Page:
In 2015, equity investors will see a number of companies, especially government-owned, come out with offer for sale (OFS) issues. One reason for this is that OFS, a shorter and less complex way to sell stake than initial and follow-on public offers, is a route the government will take to sell its share in some of the biggest companies it owns. In December, it raised Rs 1,725 crore by selling 5% stake in Steel Authority of India. Till March-end, the government plans to sell 5% stake in ONGC, 10% in Coal India, the world’s biggest coal miner, and 11.36% in NHPC, the state-owned hydropower producer. In 2014, some private sector companies which took the OFS route are Bharti Infratel, L&T Finance Holdings, Orient Green Power Company, Schneider Electric Infrastructure and Dalmia Bharat Sugar and Industries.
What is OFS
OFS, introduced by the Securities and Exchange Board of India, or Sebi, in February 2012, helps promoters of listed companies dilute stake through an exchange platform. The promoters are the sellers. The bidders can include market participants such as individuals, companies, qualified institutional buyers and foreign institutional investors. The facility is available on the Bombay Stock Exchange and the National Stock Exchange (NSE). Only top 200 companies by market capitalisation in any of the fourcompleted quarters can use the facility. Non-promoters holding at least 10% share capital can also sell shares through this route. In this case, promoters can act as bidders. The minimum offer size is Rs 25 crore. It can be less if the aim of the issue is meeting the public shareholding norm (25% for private companies and 10% for government ones).
“One of the aims of using the OFS route is meeting the public shareholding requirement. Promoters could also use it to ensure wider ownership of the company,” says Feroze Azeez, executive director, investment products, Anand Rathi Private Wealth Management. The option benefits issuers too by reducing the time taken to raise funds as they otherwise have to follow a long procedure that includes issuing a draft prospectus and an application process involving a lot of formalities. There have been more than 60 OFS issues so far, as per the NSE website.
The OFS Advantage
First, there is no need to fill the application form as the system is platform-based. Also, shares are allotted on a T+1 basis, that is, one day after the order is placed. In case of no allotment, the money is refunded the same day. The process is more transparent than that for initial public offers (IPO) as the system runs on a real-time basis. “Also, an investor can put multiple bids above the floor price set by the company, unlike in IPOs, where the bid price cannot be more than one. He can also modify/cancel the bid anytime during OFS market hours,” says Azeez.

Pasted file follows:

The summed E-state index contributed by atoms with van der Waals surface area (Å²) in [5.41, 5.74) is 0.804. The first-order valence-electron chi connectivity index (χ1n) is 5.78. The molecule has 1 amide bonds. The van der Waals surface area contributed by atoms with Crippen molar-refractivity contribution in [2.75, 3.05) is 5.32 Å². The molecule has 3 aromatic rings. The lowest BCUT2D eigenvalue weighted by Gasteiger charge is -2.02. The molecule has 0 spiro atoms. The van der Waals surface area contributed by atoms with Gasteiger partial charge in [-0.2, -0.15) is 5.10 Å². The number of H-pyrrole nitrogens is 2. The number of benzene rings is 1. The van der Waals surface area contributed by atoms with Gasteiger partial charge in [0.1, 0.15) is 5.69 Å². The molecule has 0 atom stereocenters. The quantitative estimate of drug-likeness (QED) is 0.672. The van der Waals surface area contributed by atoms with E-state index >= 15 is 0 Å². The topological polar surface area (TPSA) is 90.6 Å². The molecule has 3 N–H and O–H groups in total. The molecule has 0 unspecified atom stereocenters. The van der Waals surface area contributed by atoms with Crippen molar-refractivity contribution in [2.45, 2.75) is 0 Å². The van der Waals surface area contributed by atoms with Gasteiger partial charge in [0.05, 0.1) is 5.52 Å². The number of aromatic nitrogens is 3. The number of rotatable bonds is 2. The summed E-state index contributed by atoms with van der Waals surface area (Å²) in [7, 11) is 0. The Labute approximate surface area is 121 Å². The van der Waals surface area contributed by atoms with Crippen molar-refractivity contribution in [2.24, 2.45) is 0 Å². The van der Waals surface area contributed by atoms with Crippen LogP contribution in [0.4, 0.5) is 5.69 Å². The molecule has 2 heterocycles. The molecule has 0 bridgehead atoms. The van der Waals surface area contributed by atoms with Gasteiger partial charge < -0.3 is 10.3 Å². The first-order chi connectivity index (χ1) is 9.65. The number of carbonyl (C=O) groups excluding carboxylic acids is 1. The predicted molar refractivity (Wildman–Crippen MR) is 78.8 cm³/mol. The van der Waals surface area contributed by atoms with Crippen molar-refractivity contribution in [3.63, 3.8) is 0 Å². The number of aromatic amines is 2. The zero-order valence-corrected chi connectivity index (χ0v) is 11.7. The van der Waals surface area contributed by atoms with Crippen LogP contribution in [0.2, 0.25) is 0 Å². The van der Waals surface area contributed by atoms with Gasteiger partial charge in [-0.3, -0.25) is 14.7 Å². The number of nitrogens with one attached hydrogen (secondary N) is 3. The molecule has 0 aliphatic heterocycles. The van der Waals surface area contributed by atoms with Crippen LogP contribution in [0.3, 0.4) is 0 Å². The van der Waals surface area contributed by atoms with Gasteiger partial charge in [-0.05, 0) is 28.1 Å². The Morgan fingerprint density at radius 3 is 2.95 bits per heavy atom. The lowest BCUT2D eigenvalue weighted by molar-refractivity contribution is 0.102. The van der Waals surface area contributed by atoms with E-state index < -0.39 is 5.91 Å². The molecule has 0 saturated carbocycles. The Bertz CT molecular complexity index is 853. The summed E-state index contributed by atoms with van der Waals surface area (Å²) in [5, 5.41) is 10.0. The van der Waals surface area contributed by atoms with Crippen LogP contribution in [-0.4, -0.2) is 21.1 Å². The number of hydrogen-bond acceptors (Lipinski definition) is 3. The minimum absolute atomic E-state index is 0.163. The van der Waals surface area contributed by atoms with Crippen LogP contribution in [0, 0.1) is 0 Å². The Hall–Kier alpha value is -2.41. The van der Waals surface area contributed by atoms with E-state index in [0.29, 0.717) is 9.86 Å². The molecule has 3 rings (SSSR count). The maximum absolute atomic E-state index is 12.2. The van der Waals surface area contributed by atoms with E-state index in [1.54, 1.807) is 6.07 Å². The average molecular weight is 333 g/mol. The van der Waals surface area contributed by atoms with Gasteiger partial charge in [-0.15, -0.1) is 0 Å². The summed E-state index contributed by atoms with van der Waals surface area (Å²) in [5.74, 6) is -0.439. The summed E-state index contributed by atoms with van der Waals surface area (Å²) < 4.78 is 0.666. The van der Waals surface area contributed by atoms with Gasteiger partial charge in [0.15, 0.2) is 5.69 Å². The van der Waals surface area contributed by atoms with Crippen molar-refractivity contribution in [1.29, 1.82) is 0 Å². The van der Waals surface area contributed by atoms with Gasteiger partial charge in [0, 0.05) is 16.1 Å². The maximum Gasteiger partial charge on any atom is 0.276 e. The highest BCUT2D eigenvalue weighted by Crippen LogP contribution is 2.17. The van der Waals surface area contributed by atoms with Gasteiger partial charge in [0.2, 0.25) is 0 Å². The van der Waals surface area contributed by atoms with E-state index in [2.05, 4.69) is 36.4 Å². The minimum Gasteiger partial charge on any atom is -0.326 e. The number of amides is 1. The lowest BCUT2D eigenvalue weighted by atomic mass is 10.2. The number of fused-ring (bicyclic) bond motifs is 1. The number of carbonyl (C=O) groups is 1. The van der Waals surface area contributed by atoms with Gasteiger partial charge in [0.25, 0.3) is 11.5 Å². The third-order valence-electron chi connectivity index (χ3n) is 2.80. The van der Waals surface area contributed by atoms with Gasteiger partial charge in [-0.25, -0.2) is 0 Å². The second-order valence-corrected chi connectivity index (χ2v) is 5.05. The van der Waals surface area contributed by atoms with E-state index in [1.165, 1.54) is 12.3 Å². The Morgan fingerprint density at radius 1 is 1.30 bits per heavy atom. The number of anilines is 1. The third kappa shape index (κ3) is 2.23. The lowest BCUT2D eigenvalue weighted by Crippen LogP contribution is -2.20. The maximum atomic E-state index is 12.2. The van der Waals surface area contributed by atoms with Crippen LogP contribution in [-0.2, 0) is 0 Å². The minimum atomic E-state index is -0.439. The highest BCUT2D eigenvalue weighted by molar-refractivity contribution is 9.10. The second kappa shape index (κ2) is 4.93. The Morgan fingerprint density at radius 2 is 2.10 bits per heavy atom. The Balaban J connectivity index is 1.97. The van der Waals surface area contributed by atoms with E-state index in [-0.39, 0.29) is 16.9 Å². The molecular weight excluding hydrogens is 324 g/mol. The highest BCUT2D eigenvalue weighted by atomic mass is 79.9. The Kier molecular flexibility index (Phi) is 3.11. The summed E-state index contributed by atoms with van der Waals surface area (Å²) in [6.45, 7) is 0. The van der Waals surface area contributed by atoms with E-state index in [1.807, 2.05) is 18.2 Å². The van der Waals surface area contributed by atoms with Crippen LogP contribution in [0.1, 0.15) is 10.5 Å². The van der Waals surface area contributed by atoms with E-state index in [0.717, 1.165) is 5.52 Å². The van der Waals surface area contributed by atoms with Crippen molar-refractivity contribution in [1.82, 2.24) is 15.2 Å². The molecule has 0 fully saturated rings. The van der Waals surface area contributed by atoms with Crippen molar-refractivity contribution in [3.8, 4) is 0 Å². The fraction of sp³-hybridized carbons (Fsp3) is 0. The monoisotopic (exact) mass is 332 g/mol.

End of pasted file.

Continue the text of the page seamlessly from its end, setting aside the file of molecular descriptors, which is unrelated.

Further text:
Vinod Nair, head, fundamental research, Geojit BNP Paribas, says, “With Sebi allowing 10% quota for retail investors in OFS issues, this category of investors has an opportunity to buy shares of good companies. Also, Sebi recently gave retail investors the option to apply at the cut-off price, bringing more clarity on allotment.” The cut-off price is the discovered price. According to Sebi, the seller may offer retail investors discount on the cut-off price.
Limits & Reservations
Sebi has mandated reservation for certain categories of investors. For retail investors, the figure is 10%. This is applicable for retail investors bidding for less than Rs 2 lakh. In case of mutual funds and insurance companies, it is 25%. The unsubscribed portion of one category can be allotted to other bidders. Nair says, “Retail investorshave the option to bid in the retail category as well as the general category. However, if the cumulative bid value exceeds Rs 2 lakh, the retail category bids are declared ineligible.”
OFS Vs FPO/IPO
In an IPO, an unlisted company issues fresh shares and goes public. In a follow-on public offer (FPO), an already listed company issues fresh shares to new investors or existing shareholders. Companies take the FPO route after they have been through the IPO process. But OFS, as previously mentioned, is for diluting promoter stake in a listed company. No new shares are created. In IPOs and FPOs, the process to raise funds is lengthy as it involves issuing a prospectus and then a wait for receiving applications and allotting shares to investors. An OFS can be completed in one trading session. Yogesh Nagaonkar, vice president, institutional equities, Bonanza Portfolio, says, “While IPOs and FPOs remain open for threefour days, OFS issues get over in a single trading day.” There is one more plus. “In some cases, the seller in OFS may offer a discount to retail investors. The details of the discount and stake reserved for retail investors can be disclosed upfront in the notice to exchanges.”
Physical Application: Unlike IPOs/FPOs, no physical forms are needed to apply for shares in OFS.
Time Period: While IPO/FPO issues remain open for three-four days, an OFS gets over in a single trading day.
Charges: Investors are not required to pay any fee in IPOs/FPOs. But buying in OFS involves payment of brokerage, securities transaction tax and other charges that investors pay when they buy shares in the cash market.
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